The Public's Health: A Party Trick | Public Health Post

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Here’s a game you can play. At your next dinner party or discussion with friends at a bar, start a conversation about how to make Americans healthier. You can talk about anything you wish: the fact that health in America is getting worse, that the opioid epidemic has led to a life expectancy decline, or that firearms are a health problem. When you start the conversation, start a timer.
The object of the game: to see how long it takes for someone in the conversation to use the word “healthcare” interchangeably with health.
We have played this game many times and are confident in saying that the end of the game will come within 5 minutes. It never takes longer for some to inadvertently say “healthcare” when they mean “health.” 
The reader of The Public’s Health knows that health and healthcare are very different things. Health is a desired state of wellbeing that allows us to do what we want to do, that has us living full, rich lives, achieving whatever potential we wish to achieve. Healthcare is the system that aims to restore us to health when we get sick. It is what we Americans spend enormous amounts of money on, often at the expense of health.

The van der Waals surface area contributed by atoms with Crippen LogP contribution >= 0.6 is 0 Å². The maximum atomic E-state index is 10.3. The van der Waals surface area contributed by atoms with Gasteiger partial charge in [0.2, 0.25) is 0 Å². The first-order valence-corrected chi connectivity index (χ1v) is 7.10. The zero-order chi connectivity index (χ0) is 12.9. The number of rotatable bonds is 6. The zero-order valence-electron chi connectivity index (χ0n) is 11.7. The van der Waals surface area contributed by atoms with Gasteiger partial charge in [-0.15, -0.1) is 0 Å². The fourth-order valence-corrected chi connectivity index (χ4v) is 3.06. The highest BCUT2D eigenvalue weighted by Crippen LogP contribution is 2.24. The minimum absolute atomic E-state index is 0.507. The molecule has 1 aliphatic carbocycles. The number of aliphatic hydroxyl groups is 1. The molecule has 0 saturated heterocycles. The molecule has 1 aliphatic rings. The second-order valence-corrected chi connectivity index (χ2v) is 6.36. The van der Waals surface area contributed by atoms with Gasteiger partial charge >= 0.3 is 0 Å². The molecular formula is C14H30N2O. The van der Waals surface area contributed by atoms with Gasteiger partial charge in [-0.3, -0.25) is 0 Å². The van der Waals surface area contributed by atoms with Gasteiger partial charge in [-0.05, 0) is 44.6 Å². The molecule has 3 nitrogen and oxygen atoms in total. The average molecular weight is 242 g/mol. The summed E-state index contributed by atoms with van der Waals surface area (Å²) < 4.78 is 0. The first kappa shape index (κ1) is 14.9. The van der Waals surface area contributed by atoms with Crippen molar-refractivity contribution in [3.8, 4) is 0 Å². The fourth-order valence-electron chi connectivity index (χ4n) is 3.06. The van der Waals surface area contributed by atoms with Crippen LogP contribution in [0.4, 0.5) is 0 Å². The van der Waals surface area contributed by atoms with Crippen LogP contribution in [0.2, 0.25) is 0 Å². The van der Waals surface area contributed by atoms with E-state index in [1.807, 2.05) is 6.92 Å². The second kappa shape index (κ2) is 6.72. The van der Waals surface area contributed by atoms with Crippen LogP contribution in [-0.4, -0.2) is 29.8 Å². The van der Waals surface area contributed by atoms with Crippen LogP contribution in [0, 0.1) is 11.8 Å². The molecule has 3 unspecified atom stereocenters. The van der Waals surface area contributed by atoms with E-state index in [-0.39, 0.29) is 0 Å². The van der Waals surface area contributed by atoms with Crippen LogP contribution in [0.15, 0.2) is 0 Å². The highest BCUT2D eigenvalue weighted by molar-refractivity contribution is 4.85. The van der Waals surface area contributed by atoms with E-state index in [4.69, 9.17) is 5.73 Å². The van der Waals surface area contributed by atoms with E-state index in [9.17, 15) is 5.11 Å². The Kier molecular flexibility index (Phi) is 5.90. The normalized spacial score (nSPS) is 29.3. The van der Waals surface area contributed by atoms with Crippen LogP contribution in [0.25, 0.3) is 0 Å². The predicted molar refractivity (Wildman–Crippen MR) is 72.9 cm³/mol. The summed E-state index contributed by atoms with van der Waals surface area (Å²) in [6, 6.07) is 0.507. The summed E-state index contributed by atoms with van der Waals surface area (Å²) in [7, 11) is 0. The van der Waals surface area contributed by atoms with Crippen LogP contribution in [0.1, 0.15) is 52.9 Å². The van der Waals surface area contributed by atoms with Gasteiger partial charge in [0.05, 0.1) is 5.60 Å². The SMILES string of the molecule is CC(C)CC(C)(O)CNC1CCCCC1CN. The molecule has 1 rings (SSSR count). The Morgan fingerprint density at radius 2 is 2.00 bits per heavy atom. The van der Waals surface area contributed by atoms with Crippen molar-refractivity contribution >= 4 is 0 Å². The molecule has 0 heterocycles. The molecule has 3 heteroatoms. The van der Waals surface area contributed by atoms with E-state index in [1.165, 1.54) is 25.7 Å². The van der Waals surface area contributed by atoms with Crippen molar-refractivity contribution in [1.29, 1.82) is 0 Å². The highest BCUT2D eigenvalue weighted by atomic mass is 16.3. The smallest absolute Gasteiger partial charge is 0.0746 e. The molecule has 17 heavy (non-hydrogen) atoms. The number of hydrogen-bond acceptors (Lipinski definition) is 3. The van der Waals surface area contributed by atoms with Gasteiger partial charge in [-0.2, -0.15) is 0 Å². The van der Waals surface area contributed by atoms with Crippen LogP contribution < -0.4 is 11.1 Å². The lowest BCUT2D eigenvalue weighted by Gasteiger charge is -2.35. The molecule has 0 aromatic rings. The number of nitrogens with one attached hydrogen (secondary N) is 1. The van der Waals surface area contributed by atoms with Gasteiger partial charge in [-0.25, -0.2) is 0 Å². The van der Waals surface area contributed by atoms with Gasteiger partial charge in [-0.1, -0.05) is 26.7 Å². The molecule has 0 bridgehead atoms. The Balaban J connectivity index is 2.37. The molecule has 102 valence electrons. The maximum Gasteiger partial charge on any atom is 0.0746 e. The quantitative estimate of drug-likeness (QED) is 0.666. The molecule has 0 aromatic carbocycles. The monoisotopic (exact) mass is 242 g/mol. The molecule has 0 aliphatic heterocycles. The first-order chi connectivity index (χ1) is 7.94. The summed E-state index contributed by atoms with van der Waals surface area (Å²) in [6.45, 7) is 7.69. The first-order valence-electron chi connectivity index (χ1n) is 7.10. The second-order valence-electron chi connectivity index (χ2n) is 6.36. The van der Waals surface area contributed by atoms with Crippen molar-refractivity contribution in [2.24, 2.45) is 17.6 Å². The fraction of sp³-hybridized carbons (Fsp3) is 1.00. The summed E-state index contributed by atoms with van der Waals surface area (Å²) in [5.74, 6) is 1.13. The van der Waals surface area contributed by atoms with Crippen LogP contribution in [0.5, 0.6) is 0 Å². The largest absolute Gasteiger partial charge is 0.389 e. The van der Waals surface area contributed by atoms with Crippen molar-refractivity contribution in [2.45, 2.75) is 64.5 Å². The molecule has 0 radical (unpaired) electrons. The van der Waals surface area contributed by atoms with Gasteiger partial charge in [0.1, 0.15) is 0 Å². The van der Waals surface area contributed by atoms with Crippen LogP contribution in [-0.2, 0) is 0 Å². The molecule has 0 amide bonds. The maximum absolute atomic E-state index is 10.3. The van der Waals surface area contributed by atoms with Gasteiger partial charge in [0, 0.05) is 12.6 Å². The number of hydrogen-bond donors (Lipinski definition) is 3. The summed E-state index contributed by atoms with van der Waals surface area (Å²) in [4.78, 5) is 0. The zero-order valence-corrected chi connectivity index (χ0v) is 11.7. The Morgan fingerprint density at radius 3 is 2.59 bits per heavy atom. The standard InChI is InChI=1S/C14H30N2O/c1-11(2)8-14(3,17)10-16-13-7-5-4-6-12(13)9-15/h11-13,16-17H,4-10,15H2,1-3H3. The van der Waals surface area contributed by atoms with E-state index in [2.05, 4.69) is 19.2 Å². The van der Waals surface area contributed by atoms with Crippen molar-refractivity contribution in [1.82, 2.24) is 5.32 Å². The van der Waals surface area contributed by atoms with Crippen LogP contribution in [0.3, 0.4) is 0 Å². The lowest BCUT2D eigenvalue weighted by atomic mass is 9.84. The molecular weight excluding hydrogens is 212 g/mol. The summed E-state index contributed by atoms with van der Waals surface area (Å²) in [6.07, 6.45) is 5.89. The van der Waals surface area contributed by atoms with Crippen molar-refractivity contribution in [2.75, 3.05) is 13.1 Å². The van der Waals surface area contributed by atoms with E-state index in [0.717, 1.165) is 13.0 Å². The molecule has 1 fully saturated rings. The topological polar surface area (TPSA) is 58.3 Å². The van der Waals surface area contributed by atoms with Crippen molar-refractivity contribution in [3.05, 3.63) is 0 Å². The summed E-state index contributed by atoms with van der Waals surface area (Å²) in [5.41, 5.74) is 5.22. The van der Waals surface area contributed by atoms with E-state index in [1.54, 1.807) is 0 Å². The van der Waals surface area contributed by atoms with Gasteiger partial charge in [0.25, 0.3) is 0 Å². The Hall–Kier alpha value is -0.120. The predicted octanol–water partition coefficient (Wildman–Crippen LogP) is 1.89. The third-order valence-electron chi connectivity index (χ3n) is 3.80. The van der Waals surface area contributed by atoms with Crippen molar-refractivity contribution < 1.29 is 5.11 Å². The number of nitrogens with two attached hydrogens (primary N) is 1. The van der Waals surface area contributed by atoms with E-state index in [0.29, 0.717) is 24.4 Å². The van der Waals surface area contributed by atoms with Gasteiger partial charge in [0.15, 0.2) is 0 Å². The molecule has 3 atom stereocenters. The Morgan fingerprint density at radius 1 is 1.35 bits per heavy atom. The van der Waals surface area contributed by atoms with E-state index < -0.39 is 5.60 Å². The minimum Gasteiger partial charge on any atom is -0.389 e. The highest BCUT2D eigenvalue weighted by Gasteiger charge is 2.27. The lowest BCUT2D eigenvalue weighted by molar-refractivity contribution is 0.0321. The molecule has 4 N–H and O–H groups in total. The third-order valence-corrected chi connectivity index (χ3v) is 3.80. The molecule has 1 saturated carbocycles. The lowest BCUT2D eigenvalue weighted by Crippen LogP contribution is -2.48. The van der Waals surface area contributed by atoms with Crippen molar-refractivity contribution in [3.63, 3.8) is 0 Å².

We argue that the conflation of health and healthcare is not without consequence. In fact, we’d say this conflation fundamentally affects the health of our country. When we think that health and healthcare are synonymous, we do not stop to ask ourselves: how are we doing in investing in early childhood education, parks and recreation, prevention of suicide and substance use, gender equity, and clean air, examples of forces that ultimately create health?  If we do not ask how we are doing in these areas, if we do not invest in them, this underinvestment results in our collective poor health.
The conflation of health and healthcare has resulted in a one-sided, indefatigable investment in healthcare. Yet this focus on curative medicine is not improving our health. We should be focusing on health, on keeping us healthy to begin with. And to do that we need to better tell the stories of how health is generated. We should change what we talk about when we talk about health, one dinner party, one bar discussion at a time.

Michael Stein & Sandro Galea